Unidentified Ancient City Found in Chongqing

November 6, 2007 12:00 am Last Updated: November 6, 2007 12:00 am

According to Chongqing Evening News, a mysterious ancient city sits atop a mountain in the Shilongman Community of Shijia Village in Bei'e District. Built along the mountain, this city looks ominous and steep, covering a 10-acre area. There is no record of the existence of this city, and even local heritage experts were not aware of its existence.

The city is comprised of inner and outer areas. The outer city walls, made mostly of windblown clay and stones, are about two meters high and were built along the mountain ridge surrounding nine hills. The inner city occupies about 10 acres of land and can only be accessed by three narrow roads.

Originally the inner city was accessed through eastern, western, and northern gates. Two of the gates have crumbled; the remaining gate is a well-preserved stone archway. Carved above the gate are the words, “Established in Emperor Guangxu year of 24 (1898 A.D.).” The inner city walls were magnificent and also made of stones. The highest point was about five meters tall and one meter wide. Some portions have either collapsed or have been destroyed. Inside the city, there are no houses, pavilions, or gardens. However, towering trees, foundations of buildings, observation posts, and reservoirs were there making it look more like a military outpost than a residential setting.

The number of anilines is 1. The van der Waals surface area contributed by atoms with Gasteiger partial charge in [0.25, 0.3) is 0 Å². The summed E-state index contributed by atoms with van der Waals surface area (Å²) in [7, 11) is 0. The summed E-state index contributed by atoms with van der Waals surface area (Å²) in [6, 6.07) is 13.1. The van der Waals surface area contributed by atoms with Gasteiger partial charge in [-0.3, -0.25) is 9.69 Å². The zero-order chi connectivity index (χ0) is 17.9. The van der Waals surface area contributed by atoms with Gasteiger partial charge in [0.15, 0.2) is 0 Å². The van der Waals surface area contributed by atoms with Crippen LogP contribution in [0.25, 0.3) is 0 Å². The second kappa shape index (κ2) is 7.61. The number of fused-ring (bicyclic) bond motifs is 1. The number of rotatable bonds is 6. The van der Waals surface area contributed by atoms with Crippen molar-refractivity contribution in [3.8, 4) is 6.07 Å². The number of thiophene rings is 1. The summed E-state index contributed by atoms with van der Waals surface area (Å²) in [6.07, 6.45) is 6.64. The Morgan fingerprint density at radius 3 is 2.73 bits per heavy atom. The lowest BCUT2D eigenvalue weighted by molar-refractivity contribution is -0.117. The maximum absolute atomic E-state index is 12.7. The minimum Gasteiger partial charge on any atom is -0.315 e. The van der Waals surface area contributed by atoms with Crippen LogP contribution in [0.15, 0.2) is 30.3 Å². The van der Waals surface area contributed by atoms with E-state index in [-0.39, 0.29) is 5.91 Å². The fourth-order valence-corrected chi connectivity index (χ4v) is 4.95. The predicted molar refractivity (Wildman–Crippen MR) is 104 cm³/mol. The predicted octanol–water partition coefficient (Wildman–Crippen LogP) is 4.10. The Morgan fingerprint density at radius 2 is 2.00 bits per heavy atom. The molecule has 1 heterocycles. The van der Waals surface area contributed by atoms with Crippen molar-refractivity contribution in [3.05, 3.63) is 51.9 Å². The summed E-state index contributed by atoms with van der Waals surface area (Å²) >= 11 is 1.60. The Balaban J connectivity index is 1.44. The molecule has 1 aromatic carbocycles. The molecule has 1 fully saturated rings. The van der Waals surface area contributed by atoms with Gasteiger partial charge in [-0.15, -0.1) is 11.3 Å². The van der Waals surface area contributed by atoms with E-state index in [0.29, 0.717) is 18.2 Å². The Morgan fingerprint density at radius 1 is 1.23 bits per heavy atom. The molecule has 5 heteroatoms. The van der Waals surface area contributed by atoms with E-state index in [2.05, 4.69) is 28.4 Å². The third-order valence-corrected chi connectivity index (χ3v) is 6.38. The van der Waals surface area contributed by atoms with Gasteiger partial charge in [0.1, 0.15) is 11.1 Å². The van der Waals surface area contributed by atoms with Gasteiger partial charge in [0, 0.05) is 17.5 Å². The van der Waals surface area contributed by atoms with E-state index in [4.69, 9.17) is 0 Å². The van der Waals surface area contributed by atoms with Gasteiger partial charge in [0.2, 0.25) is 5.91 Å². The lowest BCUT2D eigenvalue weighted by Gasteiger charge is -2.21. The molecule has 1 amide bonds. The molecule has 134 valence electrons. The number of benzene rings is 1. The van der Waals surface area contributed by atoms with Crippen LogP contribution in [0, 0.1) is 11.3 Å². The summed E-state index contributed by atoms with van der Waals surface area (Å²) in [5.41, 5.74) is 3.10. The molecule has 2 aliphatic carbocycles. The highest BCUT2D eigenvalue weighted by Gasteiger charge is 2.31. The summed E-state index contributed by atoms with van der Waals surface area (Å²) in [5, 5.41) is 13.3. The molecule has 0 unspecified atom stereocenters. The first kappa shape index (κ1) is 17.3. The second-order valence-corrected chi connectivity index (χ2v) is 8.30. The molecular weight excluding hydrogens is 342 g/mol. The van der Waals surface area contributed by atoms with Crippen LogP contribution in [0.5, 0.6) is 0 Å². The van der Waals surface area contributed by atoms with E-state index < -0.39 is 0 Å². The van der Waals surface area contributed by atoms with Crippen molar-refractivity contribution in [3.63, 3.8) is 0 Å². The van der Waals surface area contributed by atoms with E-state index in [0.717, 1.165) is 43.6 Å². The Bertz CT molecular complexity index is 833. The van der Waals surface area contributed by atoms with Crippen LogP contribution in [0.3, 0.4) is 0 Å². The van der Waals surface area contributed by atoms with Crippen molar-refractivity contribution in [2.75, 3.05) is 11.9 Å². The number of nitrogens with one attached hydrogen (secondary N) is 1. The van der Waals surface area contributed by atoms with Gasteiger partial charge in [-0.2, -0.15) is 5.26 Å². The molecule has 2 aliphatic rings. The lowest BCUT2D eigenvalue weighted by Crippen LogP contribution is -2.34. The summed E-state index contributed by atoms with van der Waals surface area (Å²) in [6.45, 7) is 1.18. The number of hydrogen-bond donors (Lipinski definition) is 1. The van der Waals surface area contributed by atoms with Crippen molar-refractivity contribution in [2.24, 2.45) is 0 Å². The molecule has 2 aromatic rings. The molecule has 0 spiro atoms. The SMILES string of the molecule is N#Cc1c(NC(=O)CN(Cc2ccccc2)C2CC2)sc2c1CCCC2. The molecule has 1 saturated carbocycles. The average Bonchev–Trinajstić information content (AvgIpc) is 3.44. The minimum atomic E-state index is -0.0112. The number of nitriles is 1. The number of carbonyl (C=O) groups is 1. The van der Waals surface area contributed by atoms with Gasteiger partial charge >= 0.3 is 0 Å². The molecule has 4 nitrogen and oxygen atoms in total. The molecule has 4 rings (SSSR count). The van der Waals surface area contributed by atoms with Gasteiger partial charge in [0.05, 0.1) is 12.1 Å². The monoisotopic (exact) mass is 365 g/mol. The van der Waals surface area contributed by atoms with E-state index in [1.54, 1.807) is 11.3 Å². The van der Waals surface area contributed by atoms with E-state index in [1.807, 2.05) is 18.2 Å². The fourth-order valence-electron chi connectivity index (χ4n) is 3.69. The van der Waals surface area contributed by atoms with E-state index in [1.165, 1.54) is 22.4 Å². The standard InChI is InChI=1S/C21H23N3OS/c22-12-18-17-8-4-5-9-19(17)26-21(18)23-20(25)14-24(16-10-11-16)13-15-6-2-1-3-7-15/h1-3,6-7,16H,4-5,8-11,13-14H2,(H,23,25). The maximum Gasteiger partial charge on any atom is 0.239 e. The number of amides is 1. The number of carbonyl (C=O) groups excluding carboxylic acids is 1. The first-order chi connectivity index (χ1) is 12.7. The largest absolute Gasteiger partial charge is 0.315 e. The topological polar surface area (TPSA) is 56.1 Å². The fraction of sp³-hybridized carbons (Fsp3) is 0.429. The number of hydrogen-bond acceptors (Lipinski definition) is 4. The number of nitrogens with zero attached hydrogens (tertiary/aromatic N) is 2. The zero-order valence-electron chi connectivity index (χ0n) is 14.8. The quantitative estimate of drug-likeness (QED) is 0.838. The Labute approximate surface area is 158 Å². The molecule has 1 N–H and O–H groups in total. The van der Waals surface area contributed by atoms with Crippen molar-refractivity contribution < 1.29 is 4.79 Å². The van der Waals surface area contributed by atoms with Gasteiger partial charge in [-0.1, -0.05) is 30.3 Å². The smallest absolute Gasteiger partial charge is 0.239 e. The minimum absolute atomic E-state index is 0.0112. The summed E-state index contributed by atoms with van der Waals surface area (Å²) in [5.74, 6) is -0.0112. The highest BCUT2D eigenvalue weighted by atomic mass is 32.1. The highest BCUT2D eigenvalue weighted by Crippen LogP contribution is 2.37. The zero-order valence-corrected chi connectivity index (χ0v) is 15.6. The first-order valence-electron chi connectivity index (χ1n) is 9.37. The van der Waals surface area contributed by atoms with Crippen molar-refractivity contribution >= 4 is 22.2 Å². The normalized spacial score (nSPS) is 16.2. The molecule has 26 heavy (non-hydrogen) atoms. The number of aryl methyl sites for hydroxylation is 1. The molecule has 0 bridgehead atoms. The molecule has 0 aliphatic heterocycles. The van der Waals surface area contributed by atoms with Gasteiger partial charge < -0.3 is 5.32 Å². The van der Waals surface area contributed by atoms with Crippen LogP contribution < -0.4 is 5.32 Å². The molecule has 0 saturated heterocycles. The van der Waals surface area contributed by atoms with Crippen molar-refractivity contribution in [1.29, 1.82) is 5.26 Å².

The 57-year-old villager Xiong Zhongyuan mentioned this city has been like this for as long as he can remember. No one knows its origin, not even the most elderly person in the village.

It is said that many years ago, several local teenagers explored the city out of curiosity. They went down the steep cliff through the north side and found a piece of a boulder with mysterious characters as big as an adult's fist inscribed on it. They did not recognize or understand the characters; however, they believe it may have stated the city's origin.

In order to find the mysterious text, Chongqing Municipality Mountaineering Association coach Li Saishuang and Wen Shichao went down the cliff. Because this precipice stretches several kilometers and the exact location where the local teenagers had found the boulder was not known, Li and Wen searched for five to six hours but were not able to find the inscribed rock.

According to Zhu Feifan, who has worked at the Cultural Heritage Division, Press and Publications Bureau of Bei'e District Culture for over 20 years, he has never heard of this city and there is no record of it in the Bei'e historical records.

The fact that there are no records of such a large habitation is puzzling to the experts; the true identity of this city is yet to be determined.